Tackling the Naxalite menace

THE report “Police backs gangs to counter Naxalites” (Sept 24) seems to be bent on portraying police as the villain in their fight against Naxalites. While there is a plethora of allegations like the ones made in the report, against the police, there is no iota of evidence to point out the extra-judicial enthusiasm of the police in tackling the Naxalite menace.

Even if they resort to “counter-insurgency covert operations”, they are fully justified as tough actions are required to tackle the Maoist threat to internal security which has of late acquired alarming proportions.

When the Rajasekhara Reddy government had lifted the ban on Naxalites and made peace initiative, the Naxalite groups had reportedly amassed over Rs 800 crore raised through extortion during the period of truce. Some money might have been generously presented to various so-called human rights organisations which are, in reality, acting as the frontal organisations of the Naxalites. These organisations indulge in a high-decibel campaign for the Naxalites’ human rights, whereas they never condemn the violence perpetrated by them.


While our short-sighted political leaders are incapable of thinking beyond their own political fortunes, the Maoists are cleverly working on a strategy to create a compact revolutionary zone from Andhra Pradesh to Nepal. The Maoists pose a grave threat to nation’s security and must be tackled firmly by the state government. That was how Punjab resolved the problem of terrorism.

AVUTHU SRIHARI, Secunderabad


Through brute force, governments cannot eliminate Naxalism. But tough measures against subsidy thieves, wildlife smugglers, forest wood smugglers, scamsters, ghost contractors, firms producing fake drugs, currency notes, stamps or certificates, petrol and electricity thieves, corrupt babus, food adulterating firms and numerous other big fish all across India would help eliminate Naxalism.



No doubt, social conditions such as poverty, unemployment are the root cause of this problem. But in my opinion, unemployment itself results in poverty. The top priority of the Centre and the state governments should be to generate adequate employment opportunities, especially in the affected states.

Tourism in eastern states (where the problem is serious) must be promoted. This will attract tourists from both within and outside the country and help people raise their income.


Economy and population rise

IT is strange to compare our peculiar economy with other countries. While the labour here get peanuts, the manufacturer and marketing companies harvest the golden crop. This reflects the bad health of our economy.

While the cost of petrol is influenced by global price, what makes a litre of packed guava juice at Rs 70 a litre while quality raw fruit is abundantly available at less than Rs 7 a kg in the retail market? It is sheer exploitation of labour and consumers.

India’s economy is growing but the benefit of growth is not penetrating to the grassroots level. The ‘labour’ is devalued because of its excess supply and less requirement. The policy makers need to enforce population control through stick and carrot’. We need to boost industrial growth so that the untapped is utilised to its potential.



Third front needed

This has reference to Pran Chopra’s article “Limits of a third front: There must be rules for it to follow” (Sept 14). He rightly said that third front is necessary for the survival of our parliamentary democracy. One-party democracy is bad, two-party democracy which thrives on negative votes and does no good to the masses is worse; still worse is the huge multi-party democracy, the anarchist democracy prevailing in the country today.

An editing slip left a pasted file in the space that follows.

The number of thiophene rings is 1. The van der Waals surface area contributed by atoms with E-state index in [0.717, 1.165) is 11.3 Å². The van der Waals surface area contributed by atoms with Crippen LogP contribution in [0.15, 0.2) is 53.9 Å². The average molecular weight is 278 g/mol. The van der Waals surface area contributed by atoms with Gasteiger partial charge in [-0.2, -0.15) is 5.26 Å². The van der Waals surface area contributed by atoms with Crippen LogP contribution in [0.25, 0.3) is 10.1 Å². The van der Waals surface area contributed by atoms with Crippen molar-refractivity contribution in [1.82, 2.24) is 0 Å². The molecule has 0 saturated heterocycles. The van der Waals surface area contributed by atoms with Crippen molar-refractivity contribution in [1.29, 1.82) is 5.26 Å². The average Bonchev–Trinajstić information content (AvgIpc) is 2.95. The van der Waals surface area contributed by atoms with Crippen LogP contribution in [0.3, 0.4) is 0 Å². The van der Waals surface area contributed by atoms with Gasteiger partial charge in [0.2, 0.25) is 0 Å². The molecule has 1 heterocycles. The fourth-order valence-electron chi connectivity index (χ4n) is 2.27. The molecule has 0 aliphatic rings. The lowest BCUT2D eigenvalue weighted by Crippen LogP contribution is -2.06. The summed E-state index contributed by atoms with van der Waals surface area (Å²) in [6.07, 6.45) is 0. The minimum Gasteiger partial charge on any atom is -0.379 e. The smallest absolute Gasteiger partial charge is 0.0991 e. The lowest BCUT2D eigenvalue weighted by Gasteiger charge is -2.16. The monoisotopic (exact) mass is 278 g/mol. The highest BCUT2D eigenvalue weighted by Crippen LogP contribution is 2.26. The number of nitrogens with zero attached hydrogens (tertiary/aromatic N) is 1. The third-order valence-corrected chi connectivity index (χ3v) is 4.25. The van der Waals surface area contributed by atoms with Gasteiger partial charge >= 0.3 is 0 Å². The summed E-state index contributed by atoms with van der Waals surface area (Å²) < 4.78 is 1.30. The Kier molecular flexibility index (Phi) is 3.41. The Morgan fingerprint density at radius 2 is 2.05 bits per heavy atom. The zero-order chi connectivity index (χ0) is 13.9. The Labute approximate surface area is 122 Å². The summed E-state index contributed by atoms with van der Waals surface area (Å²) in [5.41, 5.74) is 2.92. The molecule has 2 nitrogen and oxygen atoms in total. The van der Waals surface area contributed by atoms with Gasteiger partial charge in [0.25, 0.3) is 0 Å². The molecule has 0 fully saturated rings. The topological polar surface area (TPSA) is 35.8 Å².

The Left parties’ outside support for either of the two main parties saved it from becoming an “integral tail” to wither away like opportunist parties flirting from front to front.

Huge multi-linguistic nations like India need the Rajya Sabha having equal number of legislatures from each linguistic region, irrespective of one’s population, to achieve better results. After all, if majority is elixir of democracy, consensus, the respect for dissent, is super elixir. The unilinguistic USA’s presidential form of government is unfit for multi-linguistic India.


Save this garden

Reports that the heritage garden in Srinagar village, Kandaghat, Solan district, is being converted into a stadium have come as a rude shock to the people of this region. This garden has been developed on the patron of Pinjore’s Yadavindra Garden by Maharaja Bhupinder Singh of Patiala. It has beautiful terraces, not found in Himachal Pradesh.

If this beautiful garden is uprooted and converted into a stadium, it will not be a correct step. This is a precious lung space and hence should not be demolished.

At the entrance of the garden, an old Shiva temple is located. There are also some rare varieties of trees, not found anywhere in Himachal Pradesh. The stadium can be constructed somewhere else, but not by uprooting this garden. The Chief Minister of Himachal Pradesh should intervene and help save this garden.


Enforce ban orders

To check noise and air pollution, the Supreme Court has banned the use of loud-speakers and pressure horns from 6 pm to 6 am. The Ropar district authorities have imposed a ban on the use of pressure horns by vehicles in May. The Fatehgarh Sahib authorities have warned that those vehicle owners using pressure horns will be challaned.

Surprisingly, however, these orders remain on paper. The ban orders on the use of pressure horns and loud speakers should be enforced immediately. Those violating the orders must be punished.

Col B.S. GHUMAN (retd), Mohali

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